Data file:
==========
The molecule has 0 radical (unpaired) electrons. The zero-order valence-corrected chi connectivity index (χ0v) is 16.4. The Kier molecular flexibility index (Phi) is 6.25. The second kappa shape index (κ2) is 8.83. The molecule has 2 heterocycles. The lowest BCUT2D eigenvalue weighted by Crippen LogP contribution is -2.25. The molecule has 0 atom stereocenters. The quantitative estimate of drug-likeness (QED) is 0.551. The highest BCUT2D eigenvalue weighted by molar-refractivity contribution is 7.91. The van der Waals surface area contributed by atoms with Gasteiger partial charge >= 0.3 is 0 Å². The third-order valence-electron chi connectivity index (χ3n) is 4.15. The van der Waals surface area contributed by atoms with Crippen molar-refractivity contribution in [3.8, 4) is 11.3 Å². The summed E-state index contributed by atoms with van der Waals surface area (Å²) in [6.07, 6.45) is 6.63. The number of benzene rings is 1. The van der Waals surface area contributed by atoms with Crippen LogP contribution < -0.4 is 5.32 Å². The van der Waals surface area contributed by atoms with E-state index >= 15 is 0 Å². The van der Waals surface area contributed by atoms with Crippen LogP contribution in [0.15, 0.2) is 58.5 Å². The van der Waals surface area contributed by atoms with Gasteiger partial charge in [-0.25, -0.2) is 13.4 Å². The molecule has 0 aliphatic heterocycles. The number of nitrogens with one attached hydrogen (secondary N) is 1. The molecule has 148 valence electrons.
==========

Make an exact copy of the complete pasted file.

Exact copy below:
The molecule has 0 radical (unpaired) electrons. The zero-order valence-corrected chi connectivity index (χ0v) is 16.4. The Kier molecular flexibility index (Phi) is 6.25. The second kappa shape index (κ2) is 8.83. The molecule has 2 heterocycles. The lowest BCUT2D eigenvalue weighted by Crippen LogP contribution is -2.25. The molecule has 0 atom stereocenters. The quantitative estimate of drug-likeness (QED) is 0.551. The highest BCUT2D eigenvalue weighted by molar-refractivity contribution is 7.91. The van der Waals surface area contributed by atoms with Gasteiger partial charge >= 0.3 is 0 Å². The third-order valence-electron chi connectivity index (χ3n) is 4.15. The van der Waals surface area contributed by atoms with Crippen molar-refractivity contribution in [3.8, 4) is 11.3 Å². The summed E-state index contributed by atoms with van der Waals surface area (Å²) in [6.07, 6.45) is 6.63. The number of benzene rings is 1. The van der Waals surface area contributed by atoms with Crippen LogP contribution < -0.4 is 5.32 Å². The van der Waals surface area contributed by atoms with E-state index >= 15 is 0 Å². The van der Waals surface area contributed by atoms with Crippen LogP contribution in [0.15, 0.2) is 58.5 Å². The van der Waals surface area contributed by atoms with Gasteiger partial charge in [-0.25, -0.2) is 13.4 Å². The molecule has 0 aliphatic heterocycles. The number of nitrogens with one attached hydrogen (secondary N) is 1. The molecule has 148 valence electrons.